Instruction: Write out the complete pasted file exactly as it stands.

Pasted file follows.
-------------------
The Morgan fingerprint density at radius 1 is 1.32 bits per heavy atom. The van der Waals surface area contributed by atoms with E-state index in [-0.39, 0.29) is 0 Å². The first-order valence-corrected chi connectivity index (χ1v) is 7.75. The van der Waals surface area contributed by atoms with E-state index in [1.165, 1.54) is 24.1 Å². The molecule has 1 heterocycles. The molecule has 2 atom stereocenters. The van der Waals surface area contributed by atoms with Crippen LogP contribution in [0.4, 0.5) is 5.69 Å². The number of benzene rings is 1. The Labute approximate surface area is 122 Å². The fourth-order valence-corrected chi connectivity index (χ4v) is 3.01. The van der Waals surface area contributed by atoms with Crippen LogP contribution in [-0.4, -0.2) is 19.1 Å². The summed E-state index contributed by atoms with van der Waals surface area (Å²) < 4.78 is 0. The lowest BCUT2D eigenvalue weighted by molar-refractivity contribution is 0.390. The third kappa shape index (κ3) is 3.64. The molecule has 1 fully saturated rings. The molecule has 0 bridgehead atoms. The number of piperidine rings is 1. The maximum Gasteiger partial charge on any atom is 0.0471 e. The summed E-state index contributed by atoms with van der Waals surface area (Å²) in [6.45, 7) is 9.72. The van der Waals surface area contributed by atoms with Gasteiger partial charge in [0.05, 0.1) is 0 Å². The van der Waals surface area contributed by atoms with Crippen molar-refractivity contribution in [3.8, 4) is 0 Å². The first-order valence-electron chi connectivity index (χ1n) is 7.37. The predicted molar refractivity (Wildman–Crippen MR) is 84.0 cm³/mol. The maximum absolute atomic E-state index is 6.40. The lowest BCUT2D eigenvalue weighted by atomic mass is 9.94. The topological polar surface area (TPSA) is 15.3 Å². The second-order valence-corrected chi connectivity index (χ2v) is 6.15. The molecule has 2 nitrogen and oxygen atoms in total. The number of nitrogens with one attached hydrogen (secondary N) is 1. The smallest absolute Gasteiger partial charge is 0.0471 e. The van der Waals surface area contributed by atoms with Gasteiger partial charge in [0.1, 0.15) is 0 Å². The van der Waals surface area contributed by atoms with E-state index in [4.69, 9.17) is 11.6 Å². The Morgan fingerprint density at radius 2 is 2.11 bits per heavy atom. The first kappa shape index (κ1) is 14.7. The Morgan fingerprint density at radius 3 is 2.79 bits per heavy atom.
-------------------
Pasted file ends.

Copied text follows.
The Morgan fingerprint density at radius 1 is 1.32 bits per heavy atom. The van der Waals surface area contributed by atoms with E-state index in [-0.39, 0.29) is 0 Å². The first-order valence-corrected chi connectivity index (χ1v) is 7.75. The van der Waals surface area contributed by atoms with E-state index in [1.165, 1.54) is 24.1 Å². The molecule has 1 heterocycles. The molecule has 2 atom stereocenters. The van der Waals surface area contributed by atoms with Crippen LogP contribution in [0.4, 0.5) is 5.69 Å². The number of benzene rings is 1. The Labute approximate surface area is 122 Å². The fourth-order valence-corrected chi connectivity index (χ4v) is 3.01. The van der Waals surface area contributed by atoms with Crippen LogP contribution in [-0.4, -0.2) is 19.1 Å². The summed E-state index contributed by atoms with van der Waals surface area (Å²) < 4.78 is 0. The lowest BCUT2D eigenvalue weighted by molar-refractivity contribution is 0.390. The third kappa shape index (κ3) is 3.64. The molecule has 1 fully saturated rings. The molecule has 0 bridgehead atoms. The number of piperidine rings is 1. The maximum Gasteiger partial charge on any atom is 0.0471 e. The summed E-state index contributed by atoms with van der Waals surface area (Å²) in [6.45, 7) is 9.72. The van der Waals surface area contributed by atoms with Gasteiger partial charge in [0.05, 0.1) is 0 Å². The van der Waals surface area contributed by atoms with Crippen molar-refractivity contribution in [3.8, 4) is 0 Å². The first-order valence-electron chi connectivity index (χ1n) is 7.37. The predicted molar refractivity (Wildman–Crippen MR) is 84.0 cm³/mol. The maximum absolute atomic E-state index is 6.40. The lowest BCUT2D eigenvalue weighted by atomic mass is 9.94. The topological polar surface area (TPSA) is 15.3 Å². The second-order valence-corrected chi connectivity index (χ2v) is 6.15. The molecule has 2 nitrogen and oxygen atoms in total. The number of nitrogens with one attached hydrogen (secondary N) is 1. The smallest absolute Gasteiger partial charge is 0.0471 e. The van der Waals surface area contributed by atoms with Gasteiger partial charge in [0.1, 0.15) is 0 Å². The van der Waals surface area contributed by atoms with E-state index in [4.69, 9.17) is 11.6 Å². The Morgan fingerprint density at radius 2 is 2.11 bits per heavy atom. The first kappa shape index (κ1) is 14.7. The Morgan fingerprint density at radius 3 is 2.79 bits per heavy atom.